Finalist’s work: Mass production of improved wood-burning cooking stoves
Organisation: ARC: non-profit established in 1976. Annual turnover of £118k and five staff (2008) SSM: private business, annual turnover of £1.3m and 100 staff (2008)
Location: USA and China, worldwide sales

Many people in developing countries cook with biomass, using open fires or traditional stoves. The resulting emissions leads to serious health problems and additional deaths, mainly children and women, and contribute to climate change. The use of wood often contributes to deforestation and collecting it is a demanding chore, usually for women. There are many excellent stove projects around the world, but several billion people have still not benefited. To rapidly increase the availability of improved stoves, the Aprovecho Research Center (ARC) has collaborated with the Shengzhou Stove Manufacturer (SSM) in China, to design and mass-produce efficient stoves for burning fuelwood and charcoal.

Over three billion people worldwide cook with wood, animal dung, coal and other solid fuels on open fires or traditional stoves.1 This causes indoor air pollution which is responsible for more than 1.5 million deaths per year due to respiratory diseases – most of whom are young children and their mothers. Fuelwood is often collected by women, which is time-consuming and tiring and may expose them to abuse. Collectively open fires and traditional stoves consume large quantities of fuelwood and charcoal which can contribute to deforestation and erosion unless new trees are planted. The inefficient burning of biomass contributes to climate change, through emissions of carbon dioxide, methane and nitrous oxide (the Kyoto greenhouse gases) and also other emissions like black carbon, whose climate-change impact is of increasing concern.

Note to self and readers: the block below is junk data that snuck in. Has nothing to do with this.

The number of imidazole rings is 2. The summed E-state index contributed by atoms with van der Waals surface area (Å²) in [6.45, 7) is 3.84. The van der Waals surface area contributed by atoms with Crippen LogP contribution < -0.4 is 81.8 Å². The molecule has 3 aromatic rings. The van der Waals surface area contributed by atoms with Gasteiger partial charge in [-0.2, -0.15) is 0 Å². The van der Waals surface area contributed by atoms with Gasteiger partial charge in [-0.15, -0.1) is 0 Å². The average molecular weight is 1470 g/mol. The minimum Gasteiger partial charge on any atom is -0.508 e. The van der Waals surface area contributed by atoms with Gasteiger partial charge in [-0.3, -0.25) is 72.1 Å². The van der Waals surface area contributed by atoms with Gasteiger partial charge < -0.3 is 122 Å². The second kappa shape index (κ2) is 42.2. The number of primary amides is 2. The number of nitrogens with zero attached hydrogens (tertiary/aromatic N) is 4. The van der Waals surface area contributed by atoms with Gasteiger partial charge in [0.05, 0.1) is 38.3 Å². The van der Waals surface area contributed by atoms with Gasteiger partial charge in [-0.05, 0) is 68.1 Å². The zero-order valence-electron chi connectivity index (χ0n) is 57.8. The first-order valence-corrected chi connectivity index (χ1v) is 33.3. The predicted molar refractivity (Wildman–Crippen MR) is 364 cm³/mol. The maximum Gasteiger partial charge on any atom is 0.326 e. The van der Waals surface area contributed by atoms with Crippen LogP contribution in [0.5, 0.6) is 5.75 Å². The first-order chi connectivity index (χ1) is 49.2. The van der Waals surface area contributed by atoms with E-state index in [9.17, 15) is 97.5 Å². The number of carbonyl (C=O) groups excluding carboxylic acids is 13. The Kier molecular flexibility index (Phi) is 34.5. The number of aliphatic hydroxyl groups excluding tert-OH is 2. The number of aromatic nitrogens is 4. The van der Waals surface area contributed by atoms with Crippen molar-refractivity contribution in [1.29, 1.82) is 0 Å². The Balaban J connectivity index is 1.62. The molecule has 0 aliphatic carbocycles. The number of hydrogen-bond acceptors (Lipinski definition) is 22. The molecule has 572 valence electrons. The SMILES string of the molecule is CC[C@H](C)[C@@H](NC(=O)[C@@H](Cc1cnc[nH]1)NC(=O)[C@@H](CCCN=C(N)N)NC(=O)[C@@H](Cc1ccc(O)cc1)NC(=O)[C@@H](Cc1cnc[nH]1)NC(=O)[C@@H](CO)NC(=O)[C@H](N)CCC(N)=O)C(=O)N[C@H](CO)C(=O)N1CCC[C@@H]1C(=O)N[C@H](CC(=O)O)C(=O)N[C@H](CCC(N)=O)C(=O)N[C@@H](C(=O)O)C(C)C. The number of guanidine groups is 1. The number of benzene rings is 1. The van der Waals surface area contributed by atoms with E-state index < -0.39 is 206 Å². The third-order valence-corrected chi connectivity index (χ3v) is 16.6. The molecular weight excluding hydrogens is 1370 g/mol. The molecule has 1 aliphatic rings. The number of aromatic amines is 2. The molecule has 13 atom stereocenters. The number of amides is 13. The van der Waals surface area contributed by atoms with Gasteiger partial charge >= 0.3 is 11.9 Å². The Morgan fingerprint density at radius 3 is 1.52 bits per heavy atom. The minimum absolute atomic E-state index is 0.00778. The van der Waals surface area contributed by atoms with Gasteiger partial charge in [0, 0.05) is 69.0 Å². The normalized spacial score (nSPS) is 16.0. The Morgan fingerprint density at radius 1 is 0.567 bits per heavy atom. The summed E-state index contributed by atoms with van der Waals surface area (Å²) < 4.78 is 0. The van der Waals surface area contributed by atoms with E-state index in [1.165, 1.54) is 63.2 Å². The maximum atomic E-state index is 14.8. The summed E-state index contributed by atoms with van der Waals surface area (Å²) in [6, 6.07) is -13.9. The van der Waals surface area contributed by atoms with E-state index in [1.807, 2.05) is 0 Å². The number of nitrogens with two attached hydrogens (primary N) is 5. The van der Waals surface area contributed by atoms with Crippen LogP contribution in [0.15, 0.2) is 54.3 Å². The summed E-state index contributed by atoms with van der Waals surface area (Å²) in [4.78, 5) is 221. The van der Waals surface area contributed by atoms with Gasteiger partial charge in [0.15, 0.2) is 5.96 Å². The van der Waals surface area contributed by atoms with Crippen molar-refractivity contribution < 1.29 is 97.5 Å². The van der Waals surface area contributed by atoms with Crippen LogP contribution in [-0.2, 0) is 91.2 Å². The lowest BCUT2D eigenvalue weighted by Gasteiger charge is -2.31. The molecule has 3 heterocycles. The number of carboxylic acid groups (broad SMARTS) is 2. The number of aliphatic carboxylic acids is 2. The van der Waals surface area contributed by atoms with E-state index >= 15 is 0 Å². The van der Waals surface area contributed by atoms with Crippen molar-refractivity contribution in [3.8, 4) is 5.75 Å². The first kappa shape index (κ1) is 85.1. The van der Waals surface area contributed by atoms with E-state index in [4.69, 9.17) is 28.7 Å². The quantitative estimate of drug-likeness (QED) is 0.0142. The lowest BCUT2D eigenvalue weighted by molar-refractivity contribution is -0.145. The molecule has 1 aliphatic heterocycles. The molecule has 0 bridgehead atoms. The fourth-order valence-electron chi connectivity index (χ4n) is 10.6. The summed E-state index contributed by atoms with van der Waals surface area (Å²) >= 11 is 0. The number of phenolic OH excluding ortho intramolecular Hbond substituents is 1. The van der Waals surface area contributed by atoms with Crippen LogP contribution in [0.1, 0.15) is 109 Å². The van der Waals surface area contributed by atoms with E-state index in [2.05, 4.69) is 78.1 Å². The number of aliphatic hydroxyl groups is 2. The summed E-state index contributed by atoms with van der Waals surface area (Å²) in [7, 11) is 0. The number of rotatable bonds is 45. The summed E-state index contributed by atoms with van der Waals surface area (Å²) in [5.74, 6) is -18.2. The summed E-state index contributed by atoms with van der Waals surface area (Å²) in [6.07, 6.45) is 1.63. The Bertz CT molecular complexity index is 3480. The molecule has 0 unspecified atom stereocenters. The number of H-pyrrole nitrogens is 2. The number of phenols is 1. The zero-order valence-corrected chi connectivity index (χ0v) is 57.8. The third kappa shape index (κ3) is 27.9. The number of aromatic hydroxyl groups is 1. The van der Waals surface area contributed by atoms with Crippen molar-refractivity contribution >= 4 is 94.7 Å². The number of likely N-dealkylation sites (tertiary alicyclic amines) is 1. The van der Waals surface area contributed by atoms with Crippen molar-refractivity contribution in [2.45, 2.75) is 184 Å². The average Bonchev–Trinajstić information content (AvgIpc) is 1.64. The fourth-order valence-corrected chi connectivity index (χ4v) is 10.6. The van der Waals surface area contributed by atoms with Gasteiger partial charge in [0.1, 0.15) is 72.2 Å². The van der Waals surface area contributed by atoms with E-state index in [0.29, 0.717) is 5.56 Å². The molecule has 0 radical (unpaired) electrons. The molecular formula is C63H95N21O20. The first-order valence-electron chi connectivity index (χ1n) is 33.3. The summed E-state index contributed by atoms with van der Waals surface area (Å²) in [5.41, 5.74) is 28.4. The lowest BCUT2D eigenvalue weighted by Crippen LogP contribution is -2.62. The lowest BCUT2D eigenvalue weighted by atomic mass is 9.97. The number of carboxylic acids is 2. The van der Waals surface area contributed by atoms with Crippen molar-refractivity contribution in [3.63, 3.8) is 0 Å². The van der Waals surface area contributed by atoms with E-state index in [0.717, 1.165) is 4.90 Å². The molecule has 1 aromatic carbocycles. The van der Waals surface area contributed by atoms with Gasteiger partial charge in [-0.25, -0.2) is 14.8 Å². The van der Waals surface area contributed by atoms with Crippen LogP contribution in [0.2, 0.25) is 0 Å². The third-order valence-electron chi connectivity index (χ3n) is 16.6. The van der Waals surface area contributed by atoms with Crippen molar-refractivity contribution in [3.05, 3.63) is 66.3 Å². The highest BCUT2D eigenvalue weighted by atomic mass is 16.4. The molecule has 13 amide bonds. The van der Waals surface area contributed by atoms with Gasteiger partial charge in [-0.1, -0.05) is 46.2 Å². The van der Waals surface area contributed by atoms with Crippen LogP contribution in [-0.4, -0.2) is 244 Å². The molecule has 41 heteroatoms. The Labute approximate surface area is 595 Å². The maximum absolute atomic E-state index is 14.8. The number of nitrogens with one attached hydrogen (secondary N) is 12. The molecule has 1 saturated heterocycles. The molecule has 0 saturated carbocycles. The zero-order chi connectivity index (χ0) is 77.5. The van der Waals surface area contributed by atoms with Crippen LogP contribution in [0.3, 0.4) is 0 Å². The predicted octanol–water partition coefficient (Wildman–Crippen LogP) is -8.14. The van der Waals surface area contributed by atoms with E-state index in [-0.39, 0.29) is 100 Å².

The use of improved fuelwood cooking stoves can help with these problems, and also bring important secondary benefits such as reduced risk of burns, time-saving, income saving and cleaner homes. Programmes have run in many countries to make improved stoves available and affordable for many years. However, most programmes have a local focus, using local artisan-based production methods, and the vast majority of potential users have still not been reached.

The Aprovecho Research Center (ARC), based in Oregon USA, has pioneered the design of efficient stoves since the 1970s, and provided consultancy to many stove programmes. To help achieve a radical increase in the number of people with access to improved stoves, they wanted to establish factory-based mass-production of them. In 2006, ARC found the ideal partner to do this in the Shengzhou Stove Manufacturers (SSM), in Zhejiang province, China. SSM is the largest manufacturer of domestic coal stoves and combustion chambers in China, and has particular expertise in making light-weight ceramic components for stoves. The new range of stoves developed by ARC in partnership with SSM was launched in September 2007.

Read the 2009 Ashden Awards case study in full here

Contact details

Aprovecho Research Centre
Dean Still
79093 Highway 99
PO Box 1175
Cottage Grove
Oregon 97424
USA
www.aprovecho.org
www.stovetec.net
dstill at epud.net

Shengzhou Stove Manufacturer
Guogan (Sam) Zhao
Dong Xi Qiao, Pu Qiao, ,
Shengzhou City
Shengzhou
Zhejiang 312463
China
www.szluju.com.cn
samgq618 at yahoo.com.cn